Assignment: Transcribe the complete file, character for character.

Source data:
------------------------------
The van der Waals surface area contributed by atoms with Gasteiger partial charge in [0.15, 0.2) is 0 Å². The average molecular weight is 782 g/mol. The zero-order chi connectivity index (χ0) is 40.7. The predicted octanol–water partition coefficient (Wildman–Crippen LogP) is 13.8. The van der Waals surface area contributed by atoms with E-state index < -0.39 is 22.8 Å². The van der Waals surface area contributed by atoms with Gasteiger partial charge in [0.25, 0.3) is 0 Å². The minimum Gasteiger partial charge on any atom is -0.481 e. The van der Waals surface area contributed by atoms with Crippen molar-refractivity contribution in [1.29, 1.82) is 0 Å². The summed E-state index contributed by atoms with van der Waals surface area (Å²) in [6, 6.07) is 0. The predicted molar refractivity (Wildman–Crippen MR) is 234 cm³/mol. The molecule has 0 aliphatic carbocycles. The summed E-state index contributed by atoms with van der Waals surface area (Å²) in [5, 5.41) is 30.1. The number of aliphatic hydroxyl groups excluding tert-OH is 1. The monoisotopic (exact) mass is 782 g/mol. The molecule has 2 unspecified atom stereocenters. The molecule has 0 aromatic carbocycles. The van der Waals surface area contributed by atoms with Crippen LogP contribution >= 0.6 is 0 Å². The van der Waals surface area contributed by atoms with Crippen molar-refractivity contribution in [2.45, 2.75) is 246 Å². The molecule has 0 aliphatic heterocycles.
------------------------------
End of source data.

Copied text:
The van der Waals surface area contributed by atoms with Gasteiger partial charge in [0.15, 0.2) is 0 Å². The average molecular weight is 782 g/mol. The zero-order chi connectivity index (χ0) is 40.7. The predicted octanol–water partition coefficient (Wildman–Crippen LogP) is 13.8. The van der Waals surface area contributed by atoms with E-state index < -0.39 is 22.8 Å². The van der Waals surface area contributed by atoms with Gasteiger partial charge in [0.25, 0.3) is 0 Å². The minimum Gasteiger partial charge on any atom is -0.481 e. The van der Waals surface area contributed by atoms with Crippen molar-refractivity contribution in [1.29, 1.82) is 0 Å². The summed E-state index contributed by atoms with van der Waals surface area (Å²) in [6, 6.07) is 0. The predicted molar refractivity (Wildman–Crippen MR) is 234 cm³/mol. The molecule has 0 aliphatic carbocycles. The summed E-state index contributed by atoms with van der Waals surface area (Å²) in [5, 5.41) is 30.1. The number of aliphatic hydroxyl groups excluding tert-OH is 1. The monoisotopic (exact) mass is 782 g/mol. The molecule has 2 unspecified atom stereocenters. The molecule has 0 aromatic carbocycles. The van der Waals surface area contributed by atoms with Crippen LogP contribution >= 0.6 is 0 Å². The van der Waals surface area contributed by atoms with Crippen molar-refractivity contribution in [2.45, 2.75) is 246 Å². The molecule has 0 aliphatic heterocycles.